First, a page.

As a time coach, I empower clients to accomplish more with peace and confidence by identifying and focusing on what they have the power to control. So when research comes out like the recent New York Times article on talent, my immediate question is: How can people think about this research in a way that motivates positive action?
From my perspective, talent should be seen as potential energy whereas practice is the force that releases the power of this potential energy.
As the New York Times op-ed elucidates, talent does matter in terms of your maximum possible performance. However as my friend and fellow time management expert Cal Newport beautifully illustrates in his commentary on this article: increased practice matters more than talent in terms of your actual performance output.
How should you practically apply this information?
1. Focus on Your Talents.
Not only do you have a greater potential level of achievement in areas where you have natural talent, but also, you tend to accomplish more in less time and with less effort. As the book StrengthsFinder promotes, focusing on amplifying your strengths instead of fussing over your weaknesses leads to success. Also, when you are in your “sweet spot,” you tend to more quickly receive positive reinforcement for your efforts. You may even find yourself receiving praise for actions that you don’t perceive as out of the ordinary.
2. Practice Before It Hurts.
A huge danger of the super talented lies in the fact that they can “get away” with practicing less than most for years—sometimes decades. But eventually they hit a wall where their raw, dispersed talent no longer provides enough energy to allow them to reach the performance expectations. They need structure to channel the force of their potential energy. If they don’t develop the discipline of practice at this point, their confidence can shatter, which in turn can cause them to falter or even give up entirely. To avoid (or remedy) this situation, it’s essential to:
• Build your practice muscles: Ideally, you learn to practice from Day 1, meaning that you consistently invest time in cultivating your skills. If this hasn’t happened, habit strength training can help you build the necessary structure to direct your talent toward reaching your goals.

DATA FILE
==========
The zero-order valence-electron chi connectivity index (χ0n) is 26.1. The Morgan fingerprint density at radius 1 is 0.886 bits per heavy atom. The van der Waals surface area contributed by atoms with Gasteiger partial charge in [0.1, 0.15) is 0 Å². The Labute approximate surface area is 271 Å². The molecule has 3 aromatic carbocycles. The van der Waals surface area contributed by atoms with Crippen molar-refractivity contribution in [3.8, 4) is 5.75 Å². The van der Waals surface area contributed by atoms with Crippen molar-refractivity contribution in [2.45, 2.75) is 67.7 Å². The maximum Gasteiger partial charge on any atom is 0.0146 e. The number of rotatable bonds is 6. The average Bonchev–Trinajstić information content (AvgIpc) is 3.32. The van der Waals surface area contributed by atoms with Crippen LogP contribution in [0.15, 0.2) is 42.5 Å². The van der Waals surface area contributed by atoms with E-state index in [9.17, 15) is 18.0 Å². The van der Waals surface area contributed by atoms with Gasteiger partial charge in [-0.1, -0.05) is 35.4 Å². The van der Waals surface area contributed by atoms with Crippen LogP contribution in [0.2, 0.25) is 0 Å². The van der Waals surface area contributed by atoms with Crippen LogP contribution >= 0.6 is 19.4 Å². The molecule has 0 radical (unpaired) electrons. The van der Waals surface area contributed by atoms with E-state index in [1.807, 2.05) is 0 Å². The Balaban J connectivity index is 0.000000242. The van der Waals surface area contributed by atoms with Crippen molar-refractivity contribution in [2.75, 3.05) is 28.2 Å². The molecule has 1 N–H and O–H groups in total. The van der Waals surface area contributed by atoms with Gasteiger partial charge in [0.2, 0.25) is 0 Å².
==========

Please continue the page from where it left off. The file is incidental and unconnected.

• Ask for help: Eventually, you’ll reach the maximum potential you can achieve on your own. Once you hit that point, you need to look to outside teachers, mentors, coaches or colleagues for advice on how to breakthrough the plateau.
• Recognize the dip or the cul-de-sac: As Seth Godin explains in The Dip, to become the best in the world, you need to go through the challenging “dip” before reaching exponential success. In these cases, increased practice pays off and separates the potential successes from the actual ones. However if you’re in a cul-de-sac situation, either due to your innate talent or external circumstances, increased practice will result in minimal return. In the later case, don’t practice more—find out where you can shift your potential energy so your practice will pay off.
So does talent matter? Undeniably, yes. But should you give up if you don’t have off-the-charts talent? Absolutely not.
To live your best life, focus on your talents and keep (or start!) practicing.
About Real Life E®
Elizabeth Grace Saunders is the founder and CEO of Real Life E® a time coaching and training company that empowers individuals who feel guilty, overwhelmed and frustrated to feel peaceful, confident and accomplished through an exclusive Schedule Makeover™ process. She is an expert on achieving more success with less stress. Real Life E® also increases employee productivity, satisfaction and work/life balance through custom training programs.
McGraw Hill published her first book The 3 Secrets to Effective Time Investment: How to Achieve More Success with Less Stress. Elizabeth contributes to blogs like Lifehacker, Harvard Business Review, Forbes, and the 99U blog on productivity for creative professionals. She was selected as one of the Top 25 Amazing Women of the Year by Stiletto Woman.